Effective immediately, school board candidates are permitted to have slogans appear with their name on the November General Election ballot. Much like independent candidates that participate in the General Election, school board candidate slogans are limited to three words and cannot contain the name of any party participating in New Jersey’s primary elections. The same law also permits school board candidates to file joint petitions and share the same slogan. For more information about the new law, please call the Clerk’s Office at 973-579-0900, ext. 1501.
Registered voters who will not be able to get to the polls for the June 5 Primary Election may vote early in-person at the Sussex County Clerk’s Office in Newton.
Because the deadline to receive a mailed ballot has passed, voters now must apply for an absentee ballot in person. Early voting is being conducted at the Clerk’s Office during regular hours from 8 a.m. to 4 p.m., with extended hours offered Saturday, June 2nd from 9 a.m. to noon. Voters also may vote early in person up until 3 p.m. Monday, June 4th.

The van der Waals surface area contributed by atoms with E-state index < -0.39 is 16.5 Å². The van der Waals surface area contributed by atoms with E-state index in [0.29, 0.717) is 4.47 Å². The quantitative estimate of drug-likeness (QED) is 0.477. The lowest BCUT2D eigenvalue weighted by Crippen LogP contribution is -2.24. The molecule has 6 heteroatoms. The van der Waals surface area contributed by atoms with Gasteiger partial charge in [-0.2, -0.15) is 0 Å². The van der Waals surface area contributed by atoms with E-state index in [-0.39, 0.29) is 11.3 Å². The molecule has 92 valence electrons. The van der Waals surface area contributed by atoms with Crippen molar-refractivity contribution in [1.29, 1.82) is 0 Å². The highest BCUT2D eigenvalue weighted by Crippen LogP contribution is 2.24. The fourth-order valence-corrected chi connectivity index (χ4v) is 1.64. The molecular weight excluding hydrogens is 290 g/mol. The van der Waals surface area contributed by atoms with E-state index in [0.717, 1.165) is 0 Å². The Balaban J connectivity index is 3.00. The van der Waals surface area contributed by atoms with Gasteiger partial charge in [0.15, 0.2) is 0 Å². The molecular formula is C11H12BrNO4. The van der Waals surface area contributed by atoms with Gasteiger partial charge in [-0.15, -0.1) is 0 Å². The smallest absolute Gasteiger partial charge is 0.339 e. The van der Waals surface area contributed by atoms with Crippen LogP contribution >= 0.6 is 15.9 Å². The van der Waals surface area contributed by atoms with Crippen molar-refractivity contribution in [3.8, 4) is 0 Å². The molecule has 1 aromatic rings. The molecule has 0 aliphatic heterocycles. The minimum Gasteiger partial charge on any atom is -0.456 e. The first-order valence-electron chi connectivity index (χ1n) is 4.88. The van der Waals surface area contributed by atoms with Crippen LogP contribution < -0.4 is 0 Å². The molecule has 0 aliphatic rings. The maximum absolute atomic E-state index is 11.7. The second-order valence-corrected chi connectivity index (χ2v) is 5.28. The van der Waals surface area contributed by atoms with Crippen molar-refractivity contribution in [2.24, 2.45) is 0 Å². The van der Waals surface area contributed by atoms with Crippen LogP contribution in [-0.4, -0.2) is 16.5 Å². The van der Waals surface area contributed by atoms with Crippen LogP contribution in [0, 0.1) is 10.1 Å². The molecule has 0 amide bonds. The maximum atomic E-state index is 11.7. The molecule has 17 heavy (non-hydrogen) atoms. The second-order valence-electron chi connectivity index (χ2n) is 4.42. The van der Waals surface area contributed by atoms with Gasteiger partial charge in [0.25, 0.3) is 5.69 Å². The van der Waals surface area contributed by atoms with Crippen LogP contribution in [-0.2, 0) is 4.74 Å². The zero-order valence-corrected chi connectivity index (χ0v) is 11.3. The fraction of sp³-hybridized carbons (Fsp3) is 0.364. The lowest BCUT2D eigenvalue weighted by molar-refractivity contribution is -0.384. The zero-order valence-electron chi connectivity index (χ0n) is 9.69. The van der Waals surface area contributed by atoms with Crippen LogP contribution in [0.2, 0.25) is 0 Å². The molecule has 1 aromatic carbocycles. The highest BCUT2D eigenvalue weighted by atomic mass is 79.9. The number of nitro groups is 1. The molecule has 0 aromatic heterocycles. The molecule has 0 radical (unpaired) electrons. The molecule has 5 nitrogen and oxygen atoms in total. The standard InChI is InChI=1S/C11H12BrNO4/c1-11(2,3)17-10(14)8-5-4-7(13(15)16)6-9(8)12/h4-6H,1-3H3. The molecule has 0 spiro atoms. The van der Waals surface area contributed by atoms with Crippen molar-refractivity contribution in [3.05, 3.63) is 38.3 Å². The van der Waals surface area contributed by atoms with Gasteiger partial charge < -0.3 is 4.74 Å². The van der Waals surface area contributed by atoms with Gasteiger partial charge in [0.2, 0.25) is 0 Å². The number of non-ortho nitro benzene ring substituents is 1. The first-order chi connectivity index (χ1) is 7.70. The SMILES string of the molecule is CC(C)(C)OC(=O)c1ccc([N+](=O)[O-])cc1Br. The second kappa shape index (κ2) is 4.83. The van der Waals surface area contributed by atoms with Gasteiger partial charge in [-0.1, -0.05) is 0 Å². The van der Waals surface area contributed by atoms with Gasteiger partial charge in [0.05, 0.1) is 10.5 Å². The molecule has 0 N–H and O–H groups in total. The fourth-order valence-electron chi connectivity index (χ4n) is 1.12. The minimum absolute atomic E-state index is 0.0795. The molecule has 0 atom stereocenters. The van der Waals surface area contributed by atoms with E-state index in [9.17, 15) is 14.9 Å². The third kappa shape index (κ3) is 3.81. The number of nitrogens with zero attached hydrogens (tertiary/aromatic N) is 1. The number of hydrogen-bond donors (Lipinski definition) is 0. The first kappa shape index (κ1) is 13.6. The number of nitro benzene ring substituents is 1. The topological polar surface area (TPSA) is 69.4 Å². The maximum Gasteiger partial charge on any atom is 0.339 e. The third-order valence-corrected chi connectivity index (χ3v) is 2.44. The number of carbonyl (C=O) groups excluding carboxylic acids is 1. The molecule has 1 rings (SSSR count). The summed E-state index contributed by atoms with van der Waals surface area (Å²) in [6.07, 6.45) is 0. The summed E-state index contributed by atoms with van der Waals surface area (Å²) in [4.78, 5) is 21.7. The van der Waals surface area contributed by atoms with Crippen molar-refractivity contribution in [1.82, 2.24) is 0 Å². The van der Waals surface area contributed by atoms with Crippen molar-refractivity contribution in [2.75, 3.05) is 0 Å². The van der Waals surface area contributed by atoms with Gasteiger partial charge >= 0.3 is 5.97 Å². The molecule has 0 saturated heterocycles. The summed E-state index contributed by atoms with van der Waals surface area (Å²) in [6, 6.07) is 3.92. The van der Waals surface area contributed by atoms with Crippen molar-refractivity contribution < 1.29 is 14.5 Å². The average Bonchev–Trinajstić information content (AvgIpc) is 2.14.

The County Clerk’s Office is located on the main floor of 83 Spring Street in Newton, Suite 304, accessible from either Spring Street (front entrance) or Trinity Street (rear entrance). More information about voting can be obtained by calling 973-579-0900 or by visiting the Clerk’s Website at www.sussexcountyclerk.org.